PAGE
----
TAINAN, Taiwan A powerful earthquake struck Taiwan early on Saturday killing at least 12 people, most in a 17-storey apartment building that collapsed, with some people still known to be missing in the ruins of the complex as night fell, government officials said.
As rescuers searched for survivors, questions were raised about the construction of the Wei-guan Golden Dragon Building in the southern city of Tainan, with its floors that pancaked down on each other when the 6.4 magnitude tremor hit at around 4 a.m. (2000 GMT), at the start of a Lunar New Year holiday.
Ten of the dead, including a 10-day-old girl, were from the apartment building. The baby was found in her dead father's arms, media reported.
Rescuers mounted hydraulic ladders and a crane to scour the ruins, plucking survivors to safety, with hundreds taken to hospital, though many were quickly released.
An 18-year old man was found alive and conscious shortly after dark, and rescuers were working to get him free, while a 30-year-old woman, a nine-year old girl and a male toddler were pulled out alive, Taiwan television said.
Buildings in nine other locations in the city of 2 million people had collapsed and five were left tilting at alarming angles, a government emergency centre said.
But a fire department official said rescue efforts were focused on the apartment block, where a child's clothes fluttered from a first-floor laundry line and the smell of leaking gas hung in the air.
"I was watching TV and after a sudden burst of shaking, I heard a boom. I opened my metal door and saw the building opposite fall down," said a 71-year-old neighbour who gave his name as Chang.
A plumber, he said he fetched some tools and a ladder and prised some window bars open to rescue a woman crying for help.
"She asked me to go back and rescue her husband, child, but I was afraid of a gas explosion so I didn't go in. At the time there were more people calling for help, but my ladder wasn't long enough so there was no way to save them."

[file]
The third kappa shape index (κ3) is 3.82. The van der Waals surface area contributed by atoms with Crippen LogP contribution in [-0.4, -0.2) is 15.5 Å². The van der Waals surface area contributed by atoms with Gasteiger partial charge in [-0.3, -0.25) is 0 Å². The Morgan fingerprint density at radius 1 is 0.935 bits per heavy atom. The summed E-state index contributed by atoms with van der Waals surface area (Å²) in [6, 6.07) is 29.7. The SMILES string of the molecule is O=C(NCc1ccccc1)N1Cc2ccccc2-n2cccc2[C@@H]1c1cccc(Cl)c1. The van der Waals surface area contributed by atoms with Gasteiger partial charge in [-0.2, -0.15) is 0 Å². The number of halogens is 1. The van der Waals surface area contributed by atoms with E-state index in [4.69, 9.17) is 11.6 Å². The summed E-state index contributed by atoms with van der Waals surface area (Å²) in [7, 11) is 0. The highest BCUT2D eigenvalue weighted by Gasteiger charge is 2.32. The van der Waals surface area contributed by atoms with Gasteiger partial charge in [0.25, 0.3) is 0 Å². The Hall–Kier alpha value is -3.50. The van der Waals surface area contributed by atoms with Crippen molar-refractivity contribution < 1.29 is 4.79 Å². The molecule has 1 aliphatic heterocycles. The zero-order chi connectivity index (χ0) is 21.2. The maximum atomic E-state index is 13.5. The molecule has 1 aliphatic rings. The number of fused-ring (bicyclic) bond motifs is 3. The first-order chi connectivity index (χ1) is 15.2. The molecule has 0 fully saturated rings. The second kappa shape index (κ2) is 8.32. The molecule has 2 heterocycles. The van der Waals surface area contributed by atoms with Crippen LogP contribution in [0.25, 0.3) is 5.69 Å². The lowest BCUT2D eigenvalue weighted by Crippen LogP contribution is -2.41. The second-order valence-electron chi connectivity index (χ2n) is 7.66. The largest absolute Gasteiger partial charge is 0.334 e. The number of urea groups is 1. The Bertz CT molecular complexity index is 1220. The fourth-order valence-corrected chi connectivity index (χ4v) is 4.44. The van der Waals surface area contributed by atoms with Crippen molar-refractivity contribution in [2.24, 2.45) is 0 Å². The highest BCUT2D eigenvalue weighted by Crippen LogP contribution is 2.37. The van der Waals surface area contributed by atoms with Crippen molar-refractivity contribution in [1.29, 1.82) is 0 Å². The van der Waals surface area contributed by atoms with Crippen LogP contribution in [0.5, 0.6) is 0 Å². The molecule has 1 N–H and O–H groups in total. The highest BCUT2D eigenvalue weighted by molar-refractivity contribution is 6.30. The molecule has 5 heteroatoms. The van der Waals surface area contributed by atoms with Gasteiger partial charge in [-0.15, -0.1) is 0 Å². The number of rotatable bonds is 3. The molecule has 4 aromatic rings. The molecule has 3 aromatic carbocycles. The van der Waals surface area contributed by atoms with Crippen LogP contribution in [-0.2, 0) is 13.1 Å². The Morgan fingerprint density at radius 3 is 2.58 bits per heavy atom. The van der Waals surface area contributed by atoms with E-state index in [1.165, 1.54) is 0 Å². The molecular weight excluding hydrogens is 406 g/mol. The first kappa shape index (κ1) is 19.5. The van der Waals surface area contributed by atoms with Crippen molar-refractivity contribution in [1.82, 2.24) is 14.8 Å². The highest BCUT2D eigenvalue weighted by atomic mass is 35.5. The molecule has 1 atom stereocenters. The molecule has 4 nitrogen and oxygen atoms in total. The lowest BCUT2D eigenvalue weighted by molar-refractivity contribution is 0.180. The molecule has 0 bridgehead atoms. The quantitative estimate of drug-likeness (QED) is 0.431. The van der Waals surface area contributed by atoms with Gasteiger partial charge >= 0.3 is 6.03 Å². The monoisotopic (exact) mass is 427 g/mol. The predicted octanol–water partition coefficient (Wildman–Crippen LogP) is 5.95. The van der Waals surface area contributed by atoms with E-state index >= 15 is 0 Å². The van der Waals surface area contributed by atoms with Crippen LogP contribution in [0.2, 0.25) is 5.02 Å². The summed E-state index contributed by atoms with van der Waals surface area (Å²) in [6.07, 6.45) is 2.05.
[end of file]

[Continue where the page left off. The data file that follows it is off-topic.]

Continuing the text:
The quake was centred 43 km (27 miles) southeast of Tainan, at a depth of 23 km (14 miles), the U.S. Geological Survey said.
Earlier in the day, an elderly woman, wrapped in blankets, was strapped to a board and slowly slid down a ramp to the ground as the cries of those still trapped rang out. Rescuers used dogs and acoustic equipment to pick up signs of life in the rubble.
Authorities said there were 96 apartment units in the Golden Dragon Building and 256 registered residents, though more were in the building when it collapsed. Late in the day, city mayor William Lai said 5 people were missing there.
Rescuers clad in red and yellow overalls pulled over 240 survivors from the ruins and later inserted huge supports under slabs of leaning concrete to buttress the ruins as they searched for more.
SEVERAL BUILDINGS DAMAGED
City officials said it was too early to determine if poor construction was a factor in the building's collapse.
Liu Shih-chung, city government deputy secretary general, said television footage of the ruins of the commercial-residential building suggested the possibility of structural problems related to poor-quality reinforced steel and cement.
The construction and engineering companies that built the complex are no longer operating, records showed.
Two neighbours said they had felt nervous about the construction when the building was going up in the early 1990s.
"I looked at it and thought, only people from out of town would buy there. We local people would never dare," said one of the neighbours, Yang Shu-mei.
A major earthquake in central Taiwan in 1999 killed about 2,400 people and caused damage across the island, which lies in the seismically active "Pacific Ring of Fire".
President Ma Ying-jeou visited an emergency centre and hospital in Tainan while President-elect Tsai Ing-wen cancelled appointments to help coordinate rescue efforts.
China's Taiwan Affairs Office, which is in charge of Beijing's relations with the self-ruled island, said China was willing to provide help if needed, Chinese state news agency Xinhua said. Beijing regards Taiwan as a wayward province.
Taiwan Semiconductor Manufacturing Co (TSMC), the world's largest contract chipmaker and supplier to Apple Inc, said some wafers made in Tainan had been damaged, affecting no more than 1 percent of first-quarter shipments.
Other major Apple suppliers in Taiwan reported no impact on operations.
(Additional reporting by J.R. Wu, Carol Lee, Pichi Chuang, Eric Walsh, Eric Beech, Elizabeth Dilts, Jeanny Kao and Ben Blanchard; Writing by Mark Bendeich; Editing by Robert Birsel and Elaine Hardcastle)
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Published Date: Feb 06, 2016 22:31 PM | Updated Date: Feb 06, 2016 22:31 PM